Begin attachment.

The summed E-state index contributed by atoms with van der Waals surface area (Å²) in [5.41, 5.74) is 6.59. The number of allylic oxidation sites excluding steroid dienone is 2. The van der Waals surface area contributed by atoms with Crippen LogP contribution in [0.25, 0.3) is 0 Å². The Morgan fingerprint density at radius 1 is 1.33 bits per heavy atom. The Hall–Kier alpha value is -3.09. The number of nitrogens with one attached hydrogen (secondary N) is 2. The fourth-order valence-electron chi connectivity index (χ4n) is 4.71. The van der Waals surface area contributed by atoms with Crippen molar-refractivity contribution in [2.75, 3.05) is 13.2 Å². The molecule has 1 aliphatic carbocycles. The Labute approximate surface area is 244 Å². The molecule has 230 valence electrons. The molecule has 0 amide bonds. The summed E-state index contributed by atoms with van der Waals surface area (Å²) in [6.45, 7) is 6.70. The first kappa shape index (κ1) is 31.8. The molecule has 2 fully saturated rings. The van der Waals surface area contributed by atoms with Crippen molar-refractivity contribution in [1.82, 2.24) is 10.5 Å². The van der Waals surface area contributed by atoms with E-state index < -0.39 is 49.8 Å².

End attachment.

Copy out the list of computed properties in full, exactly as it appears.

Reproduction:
The summed E-state index contributed by atoms with van der Waals surface area (Å²) in [5.41, 5.74) is 6.59. The number of allylic oxidation sites excluding steroid dienone is 2. The van der Waals surface area contributed by atoms with Crippen LogP contribution in [0.25, 0.3) is 0 Å². The Morgan fingerprint density at radius 1 is 1.33 bits per heavy atom. The Hall–Kier alpha value is -3.09. The number of nitrogens with one attached hydrogen (secondary N) is 2. The fourth-order valence-electron chi connectivity index (χ4n) is 4.71. The van der Waals surface area contributed by atoms with Crippen molar-refractivity contribution in [2.75, 3.05) is 13.2 Å². The molecule has 1 aliphatic carbocycles. The Labute approximate surface area is 244 Å². The molecule has 230 valence electrons. The molecule has 0 amide bonds. The summed E-state index contributed by atoms with van der Waals surface area (Å²) in [6.45, 7) is 6.70. The first kappa shape index (κ1) is 31.8. The molecule has 2 fully saturated rings. The van der Waals surface area contributed by atoms with Crippen molar-refractivity contribution in [1.82, 2.24) is 10.5 Å². The van der Waals surface area contributed by atoms with E-state index < -0.39 is 49.8 Å².